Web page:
Fielding Garr Ranch
Fielding Garr arrived in Utah from Illinois in October of 1847. In 1848, Garr was assigned by the early Church of Jesus Christ of Latter-day Saints to build a ranch on Antelope Island. Garr was asked to remain and take care of the church stock and the personal herds of Brigham Young and Heber C. Kimbell. Garr, a widower, brought his seven children with and built a five-room adobe house, a rock milk house with a natural spring running through it, and a corral.
In 1855, Garr fell off of his horse and passed away. Briant Stringhan then became the ranch foreman. Stringham and his sons managed the ranch until his death in 1871. He had four wives and twenty-seven children. His last wife was Nancy Garr Badger, Fielding’s daughter. Stringham transported the stock to and from the island on a large flat-bottom boat. He grew grain and alfalfa, cultivated a large garden, and planted an orchard. During his time as foreman, the church-owned livestock company invested in valuable stallions and broodmares which were turned loose to run and breed on the island. The band of horses sometimes numbered over one thousand. During these years, the Stringhams maintained residence in Salt Lake City, yet spent considerable time at their Island home. In July of 1871, Briant Stringham was caught in a storm on the lake and was soaked and exposed to the chilling wind. He became ill, developed congestion of the lungs, and died the next month. He had worked on the island for nearly sixteen years.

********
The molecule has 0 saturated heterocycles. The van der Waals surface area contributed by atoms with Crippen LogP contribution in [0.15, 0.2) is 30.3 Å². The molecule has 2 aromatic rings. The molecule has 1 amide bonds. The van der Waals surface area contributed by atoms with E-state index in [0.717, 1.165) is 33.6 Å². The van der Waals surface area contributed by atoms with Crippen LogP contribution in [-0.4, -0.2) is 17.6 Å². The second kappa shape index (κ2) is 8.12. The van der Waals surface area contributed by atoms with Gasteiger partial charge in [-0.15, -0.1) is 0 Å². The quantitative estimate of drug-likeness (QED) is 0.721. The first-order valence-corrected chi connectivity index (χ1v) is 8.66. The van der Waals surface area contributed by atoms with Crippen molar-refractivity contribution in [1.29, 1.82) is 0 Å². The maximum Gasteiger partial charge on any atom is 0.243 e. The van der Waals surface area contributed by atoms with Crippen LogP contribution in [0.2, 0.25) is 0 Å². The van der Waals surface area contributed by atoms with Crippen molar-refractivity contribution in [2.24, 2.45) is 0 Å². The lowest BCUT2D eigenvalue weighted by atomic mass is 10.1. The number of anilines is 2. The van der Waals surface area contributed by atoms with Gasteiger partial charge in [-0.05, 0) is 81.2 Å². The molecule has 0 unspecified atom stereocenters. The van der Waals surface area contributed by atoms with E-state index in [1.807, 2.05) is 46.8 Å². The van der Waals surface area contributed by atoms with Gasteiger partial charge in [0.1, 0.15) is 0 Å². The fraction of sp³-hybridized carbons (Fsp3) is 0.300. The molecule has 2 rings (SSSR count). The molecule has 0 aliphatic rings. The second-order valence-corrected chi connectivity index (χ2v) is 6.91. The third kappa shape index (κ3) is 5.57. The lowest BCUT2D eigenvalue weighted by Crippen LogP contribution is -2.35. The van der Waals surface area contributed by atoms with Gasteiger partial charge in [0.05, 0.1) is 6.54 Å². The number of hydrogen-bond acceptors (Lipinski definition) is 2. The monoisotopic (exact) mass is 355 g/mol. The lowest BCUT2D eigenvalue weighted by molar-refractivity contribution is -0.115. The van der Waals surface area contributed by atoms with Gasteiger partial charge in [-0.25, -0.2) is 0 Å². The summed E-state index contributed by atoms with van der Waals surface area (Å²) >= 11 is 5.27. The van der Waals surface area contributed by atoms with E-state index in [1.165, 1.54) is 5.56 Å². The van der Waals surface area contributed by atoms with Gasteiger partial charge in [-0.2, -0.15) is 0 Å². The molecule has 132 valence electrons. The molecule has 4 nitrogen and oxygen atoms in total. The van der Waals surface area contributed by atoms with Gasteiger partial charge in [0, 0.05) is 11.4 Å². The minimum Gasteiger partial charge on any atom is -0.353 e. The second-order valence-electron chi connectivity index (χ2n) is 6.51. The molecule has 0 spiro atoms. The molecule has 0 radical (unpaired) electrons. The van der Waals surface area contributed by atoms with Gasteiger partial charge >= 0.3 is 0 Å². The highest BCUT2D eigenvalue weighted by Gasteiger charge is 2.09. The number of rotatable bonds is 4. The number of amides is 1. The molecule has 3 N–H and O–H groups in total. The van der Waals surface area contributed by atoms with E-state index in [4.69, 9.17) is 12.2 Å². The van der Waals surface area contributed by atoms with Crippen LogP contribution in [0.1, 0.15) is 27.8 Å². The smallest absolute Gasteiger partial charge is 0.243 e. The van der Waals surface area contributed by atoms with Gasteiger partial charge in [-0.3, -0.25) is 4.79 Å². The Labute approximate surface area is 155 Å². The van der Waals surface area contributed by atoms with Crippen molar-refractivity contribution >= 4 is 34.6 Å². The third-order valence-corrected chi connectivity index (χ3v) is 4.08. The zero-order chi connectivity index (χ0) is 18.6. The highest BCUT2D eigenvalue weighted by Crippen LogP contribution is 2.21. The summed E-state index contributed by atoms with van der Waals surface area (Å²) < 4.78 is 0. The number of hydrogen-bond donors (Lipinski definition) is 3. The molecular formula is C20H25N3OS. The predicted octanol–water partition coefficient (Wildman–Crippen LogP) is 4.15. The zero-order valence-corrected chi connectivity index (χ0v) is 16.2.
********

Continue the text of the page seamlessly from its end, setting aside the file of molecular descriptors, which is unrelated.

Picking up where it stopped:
The Ranch remained under control of the LDS Church until 1870, when John Dooly Sr. purchased the entire island for one million dollars. Dooly lived on the ranch and set up the Island Improvement Company to provide cattle and sheep for ranching. Under Dooly's management, twelve bison were also introduced to the island.
The ranching operation continued uninterrupted through several owners. Just after the turn of the century, the focus of the ranch turned to sheep. Under the direction of John Dooly Jr., the sheep operation expanded to more than 10,000 sheep to become one of the largest and most industrialized ranching efforts in the western United States. When sheep ranching became unprofitable in the 1950s due to a failing wool market, the operation turned again to cattle.
During the 1920s, ranch hands built stables, a sheep-shearing barn, a grain silo, a corral, a pump house, and a reservoir. In the 1950s, another round of extensive remodeling occurred on the Garr house. A concrete block addition was added to the north end, one of the two principal windows on the original facade was enlarged by about one-and-a-half feet, and one of the two original doors was closed in.
The Anshutz Corporation purchased the ranch in 1972, raising livestock there until the state of Utah bought the land for a state park in 1981. High lake levels during the 1980s made the ranch inaccessible. The ranch first opened to the public in 1993 on a limited basis. In 1997, the Utah State Legislature appropriated $3.6 million to pave the eleven-mile dirt road that leads from the island's north-end recreation hub to the Garr Ranch site. The Utah Division of Parks and Recreation undertook a comprehensive project involving many partners to preserve and restore the ranch for visitors.
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